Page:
Working within 10' of overhead power lines is a matter of life safety. It's important to plan accordingly when building.

Construction workers on site looking up

Construction goes on all year in the Flathead Valley. People build apartments, pole barns, businesses, and houses. That work often involves going up in the air on ladders, cranes, and bucket trucks. Flathead Electric Cooperative has responded to a few very close calls involving equipment and overhead power lines. To stay safe, remember to look UP first! 

If your materials or equipment approaches the 10’ buffer around power lines – big distribution lines or smaller taps leading to your home or business – please call the Co-op for help before beginning your project. Think about how you will move your equipment during the project, too. Will your ladder potentially get too close to a power line when it’s time to move it to the other side of what you’re building? If the answer is yes, call the Co-op to make a plan. 

Your Co-op reminds you that working within 10’ of power lines is not only an OSHA (Occupational Safety and Health Administration) violation on a construction worksite, more importantly, it’s a matter of life safety for anyone working near power lines. This is because of the increased risk of accidental contact between the power line and the unqualified worker or equipment. Only trained line workers and their support staff can work within the 10’ zone.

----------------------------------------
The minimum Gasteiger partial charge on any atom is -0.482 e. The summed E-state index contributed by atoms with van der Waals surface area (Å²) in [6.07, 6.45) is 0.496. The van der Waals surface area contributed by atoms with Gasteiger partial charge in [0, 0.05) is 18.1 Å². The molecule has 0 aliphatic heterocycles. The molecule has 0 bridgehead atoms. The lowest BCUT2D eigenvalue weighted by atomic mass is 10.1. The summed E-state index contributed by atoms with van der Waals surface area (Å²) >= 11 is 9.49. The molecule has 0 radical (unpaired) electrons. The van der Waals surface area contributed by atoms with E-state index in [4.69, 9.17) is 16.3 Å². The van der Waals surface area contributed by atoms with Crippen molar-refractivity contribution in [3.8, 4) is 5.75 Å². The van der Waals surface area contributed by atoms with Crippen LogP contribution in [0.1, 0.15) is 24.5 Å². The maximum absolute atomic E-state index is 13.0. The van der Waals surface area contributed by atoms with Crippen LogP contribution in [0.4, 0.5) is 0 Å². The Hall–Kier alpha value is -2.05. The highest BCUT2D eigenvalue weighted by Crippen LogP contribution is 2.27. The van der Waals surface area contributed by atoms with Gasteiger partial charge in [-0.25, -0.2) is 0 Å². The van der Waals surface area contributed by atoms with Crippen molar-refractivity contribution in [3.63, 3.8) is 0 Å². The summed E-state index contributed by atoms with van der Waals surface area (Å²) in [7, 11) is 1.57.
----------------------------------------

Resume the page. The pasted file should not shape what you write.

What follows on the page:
“Even our trained linemen don’t work near power lines without protective equipment. The risk is simply too high. One misstep around a high voltage power line can easily become fatal,” reflected Chad Green, Safety Coordinator for the Co-op. 

Built a cottage on the site. Construction site. Wooden frame of the home from a bar. The house wooden foundation. Building of houses under the key. Production of wooden houses.

To contact the Co-op about your project, please call 406-751-4483. 

Courtney Stone

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